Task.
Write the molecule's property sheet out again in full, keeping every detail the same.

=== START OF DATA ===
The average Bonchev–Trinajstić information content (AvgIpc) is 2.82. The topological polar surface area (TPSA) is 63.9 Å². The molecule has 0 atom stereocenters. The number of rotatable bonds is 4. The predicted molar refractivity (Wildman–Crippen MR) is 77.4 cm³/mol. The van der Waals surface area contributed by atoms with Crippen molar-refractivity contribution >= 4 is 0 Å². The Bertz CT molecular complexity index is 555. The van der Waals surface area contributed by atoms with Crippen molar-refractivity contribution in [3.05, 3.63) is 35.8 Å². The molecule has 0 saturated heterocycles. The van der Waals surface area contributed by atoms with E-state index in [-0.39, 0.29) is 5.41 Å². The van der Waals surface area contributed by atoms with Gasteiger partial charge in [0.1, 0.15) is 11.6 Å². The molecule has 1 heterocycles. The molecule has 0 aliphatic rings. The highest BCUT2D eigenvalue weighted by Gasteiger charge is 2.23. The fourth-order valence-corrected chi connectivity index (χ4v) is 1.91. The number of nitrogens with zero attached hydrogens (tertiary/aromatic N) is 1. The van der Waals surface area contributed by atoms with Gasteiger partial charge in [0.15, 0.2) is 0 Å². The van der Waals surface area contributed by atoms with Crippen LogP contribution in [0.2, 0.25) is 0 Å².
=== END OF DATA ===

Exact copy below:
The average Bonchev–Trinajstić information content (AvgIpc) is 2.82. The topological polar surface area (TPSA) is 63.9 Å². The molecule has 0 atom stereocenters. The number of rotatable bonds is 4. The predicted molar refractivity (Wildman–Crippen MR) is 77.4 cm³/mol. The van der Waals surface area contributed by atoms with Crippen molar-refractivity contribution >= 4 is 0 Å². The Bertz CT molecular complexity index is 555. The van der Waals surface area contributed by atoms with Crippen molar-refractivity contribution in [3.05, 3.63) is 35.8 Å². The molecule has 0 saturated heterocycles. The van der Waals surface area contributed by atoms with E-state index in [-0.39, 0.29) is 5.41 Å². The van der Waals surface area contributed by atoms with Gasteiger partial charge in [0.1, 0.15) is 11.6 Å². The molecule has 1 heterocycles. The molecule has 0 aliphatic rings. The highest BCUT2D eigenvalue weighted by Gasteiger charge is 2.23. The fourth-order valence-corrected chi connectivity index (χ4v) is 1.91. The number of nitrogens with zero attached hydrogens (tertiary/aromatic N) is 1. The van der Waals surface area contributed by atoms with Gasteiger partial charge in [0.15, 0.2) is 0 Å². The van der Waals surface area contributed by atoms with Crippen LogP contribution in [0.2, 0.25) is 0 Å².